I really want to jump on the story Badlands Blue forwarded from the SDDP last week about Kristi Noem recording a campaign video in her Pierre Capitol office on the last day of the legislative session. But in my brief review of South Dakota election law, I can't find the statute her little Facebook video violates. The only crime I can identify is Noem's affected dropped g ("I'm runnin' for Congress"—no, Kristi, you are running. Please.).
The video actually starts with a little legislative update. Sure, it's GOP rah-rah propaganda, but it's still a legislator reporting on what's going on in Pierre. The opening text is no worse than the pablum Russell Olson puts in the Madison newspaper in his legislative-I-love-my-grandma-and-support-the-troops cheer sheets. And in one significant way, it's better: Noem does exactly what I've called on our mostly technophobic legislators to do more of, putting the Internet to use to communicate with constituents. The state Dems can say Noem turned her state office into "her personal campaign recording studio," but in the world of webcam-equipped netbooks and smartphones, the world is one big recording studio. Noem can communicate with us from pretty much anywhere. (And heck, someday if I have the pleasure of working in Pierre, I'll probably wear a live webcam on my lapel!)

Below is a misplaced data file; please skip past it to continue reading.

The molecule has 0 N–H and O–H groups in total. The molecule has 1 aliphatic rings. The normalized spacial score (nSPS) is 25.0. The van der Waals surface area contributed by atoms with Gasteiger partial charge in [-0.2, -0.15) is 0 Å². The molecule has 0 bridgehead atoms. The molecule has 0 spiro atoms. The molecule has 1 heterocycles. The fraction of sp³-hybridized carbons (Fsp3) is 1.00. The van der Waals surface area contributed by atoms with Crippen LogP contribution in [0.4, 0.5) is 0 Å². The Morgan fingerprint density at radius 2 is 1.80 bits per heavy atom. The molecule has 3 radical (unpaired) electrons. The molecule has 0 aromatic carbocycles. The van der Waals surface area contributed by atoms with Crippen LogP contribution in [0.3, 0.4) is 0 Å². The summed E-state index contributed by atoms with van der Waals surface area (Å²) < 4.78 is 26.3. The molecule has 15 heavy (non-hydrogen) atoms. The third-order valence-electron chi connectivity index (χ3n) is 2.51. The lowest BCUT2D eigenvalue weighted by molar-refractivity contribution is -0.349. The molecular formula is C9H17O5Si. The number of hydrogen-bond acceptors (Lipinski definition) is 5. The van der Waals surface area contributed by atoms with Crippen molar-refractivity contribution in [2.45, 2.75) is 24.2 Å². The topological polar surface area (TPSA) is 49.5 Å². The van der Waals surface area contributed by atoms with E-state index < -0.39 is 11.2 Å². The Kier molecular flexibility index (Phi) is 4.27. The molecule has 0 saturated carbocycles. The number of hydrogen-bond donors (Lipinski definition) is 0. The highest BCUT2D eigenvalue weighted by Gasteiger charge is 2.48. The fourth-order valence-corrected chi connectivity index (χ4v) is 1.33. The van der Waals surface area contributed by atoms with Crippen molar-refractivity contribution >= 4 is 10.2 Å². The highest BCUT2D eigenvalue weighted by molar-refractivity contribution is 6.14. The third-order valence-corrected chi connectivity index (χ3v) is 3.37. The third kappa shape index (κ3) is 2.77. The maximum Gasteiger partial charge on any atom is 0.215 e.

Now I understand that campaigning while the Legislature is meeting and debating may be unseemly. One can argue that Rep. Noem cheated her constituents of 1:42 of recording time (and another minute or two to log in, upload, etc.) that she might have better spent twisting arms in committee to get more funding for education. But she probably also took five minutes out from politicking to eat a sandwich and take a leak that day, too. I have a hard time begrudging a tech-savvy candidate using the Interenet to communicate with the public.
I'm still open to someone pointing me to the statute or rule of the House that says campaign materials may not be produced or distributed from the State Capitol or other public facilities. At that point, I'll be happy to lambaste Noem. But as Bob Mercer notes, campaign regulations are muddy waters, and nuking Noem's Facebook video could lead to all sorts of other complications... and maybe even some free speech arguments.
I could be wrong, but after watching Noem's video and checking the books, I don't think I have a legal trigger to pull.
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